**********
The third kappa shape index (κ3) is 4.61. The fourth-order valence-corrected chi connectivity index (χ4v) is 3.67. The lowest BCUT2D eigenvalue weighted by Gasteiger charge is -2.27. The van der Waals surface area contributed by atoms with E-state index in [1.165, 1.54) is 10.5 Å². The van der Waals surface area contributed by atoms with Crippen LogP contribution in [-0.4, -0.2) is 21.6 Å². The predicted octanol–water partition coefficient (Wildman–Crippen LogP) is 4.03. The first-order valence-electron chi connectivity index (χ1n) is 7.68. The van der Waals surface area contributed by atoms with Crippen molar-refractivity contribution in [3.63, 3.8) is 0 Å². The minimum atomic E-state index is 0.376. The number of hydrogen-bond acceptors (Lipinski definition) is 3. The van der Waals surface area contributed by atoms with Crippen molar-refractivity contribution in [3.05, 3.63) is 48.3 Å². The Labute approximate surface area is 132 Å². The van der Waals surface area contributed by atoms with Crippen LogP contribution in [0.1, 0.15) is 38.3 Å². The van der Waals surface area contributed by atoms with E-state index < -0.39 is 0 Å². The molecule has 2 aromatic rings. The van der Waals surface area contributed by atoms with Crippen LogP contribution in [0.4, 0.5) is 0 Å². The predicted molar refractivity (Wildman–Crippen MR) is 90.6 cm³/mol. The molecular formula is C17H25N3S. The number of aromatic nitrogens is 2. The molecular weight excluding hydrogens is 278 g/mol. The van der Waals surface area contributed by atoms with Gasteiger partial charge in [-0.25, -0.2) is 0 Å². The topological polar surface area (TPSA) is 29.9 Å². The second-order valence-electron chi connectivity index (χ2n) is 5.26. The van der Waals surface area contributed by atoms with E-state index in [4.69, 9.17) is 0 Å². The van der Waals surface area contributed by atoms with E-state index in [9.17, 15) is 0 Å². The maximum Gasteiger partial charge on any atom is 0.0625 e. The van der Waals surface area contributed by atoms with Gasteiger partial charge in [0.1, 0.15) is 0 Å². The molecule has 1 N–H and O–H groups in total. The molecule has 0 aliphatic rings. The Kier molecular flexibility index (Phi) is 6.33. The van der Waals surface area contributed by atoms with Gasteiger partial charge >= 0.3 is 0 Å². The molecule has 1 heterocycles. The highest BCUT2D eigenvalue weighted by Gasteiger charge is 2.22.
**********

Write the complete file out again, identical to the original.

The third kappa shape index (κ3) is 4.61. The fourth-order valence-corrected chi connectivity index (χ4v) is 3.67. The lowest BCUT2D eigenvalue weighted by Gasteiger charge is -2.27. The van der Waals surface area contributed by atoms with E-state index in [1.165, 1.54) is 10.5 Å². The van der Waals surface area contributed by atoms with Crippen LogP contribution in [-0.4, -0.2) is 21.6 Å². The predicted octanol–water partition coefficient (Wildman–Crippen LogP) is 4.03. The first-order valence-electron chi connectivity index (χ1n) is 7.68. The van der Waals surface area contributed by atoms with Crippen molar-refractivity contribution in [3.63, 3.8) is 0 Å². The minimum atomic E-state index is 0.376. The number of hydrogen-bond acceptors (Lipinski definition) is 3. The van der Waals surface area contributed by atoms with Crippen molar-refractivity contribution in [3.05, 3.63) is 48.3 Å². The Labute approximate surface area is 132 Å². The van der Waals surface area contributed by atoms with Crippen LogP contribution in [0.1, 0.15) is 38.3 Å². The van der Waals surface area contributed by atoms with E-state index < -0.39 is 0 Å². The molecule has 2 aromatic rings. The van der Waals surface area contributed by atoms with Crippen LogP contribution in [0.4, 0.5) is 0 Å². The predicted molar refractivity (Wildman–Crippen MR) is 90.6 cm³/mol. The molecular formula is C17H25N3S. The number of aromatic nitrogens is 2. The molecular weight excluding hydrogens is 278 g/mol. The van der Waals surface area contributed by atoms with Gasteiger partial charge in [-0.25, -0.2) is 0 Å². The topological polar surface area (TPSA) is 29.9 Å². The second-order valence-electron chi connectivity index (χ2n) is 5.26. The van der Waals surface area contributed by atoms with E-state index in [4.69, 9.17) is 0 Å². The van der Waals surface area contributed by atoms with E-state index in [9.17, 15) is 0 Å². The maximum Gasteiger partial charge on any atom is 0.0625 e. The van der Waals surface area contributed by atoms with Gasteiger partial charge in [0.1, 0.15) is 0 Å². The molecule has 1 N–H and O–H groups in total. The molecule has 0 aliphatic rings. The Kier molecular flexibility index (Phi) is 6.33. The van der Waals surface area contributed by atoms with Gasteiger partial charge >= 0.3 is 0 Å². The molecule has 1 heterocycles. The highest BCUT2D eigenvalue weighted by Gasteiger charge is 2.22.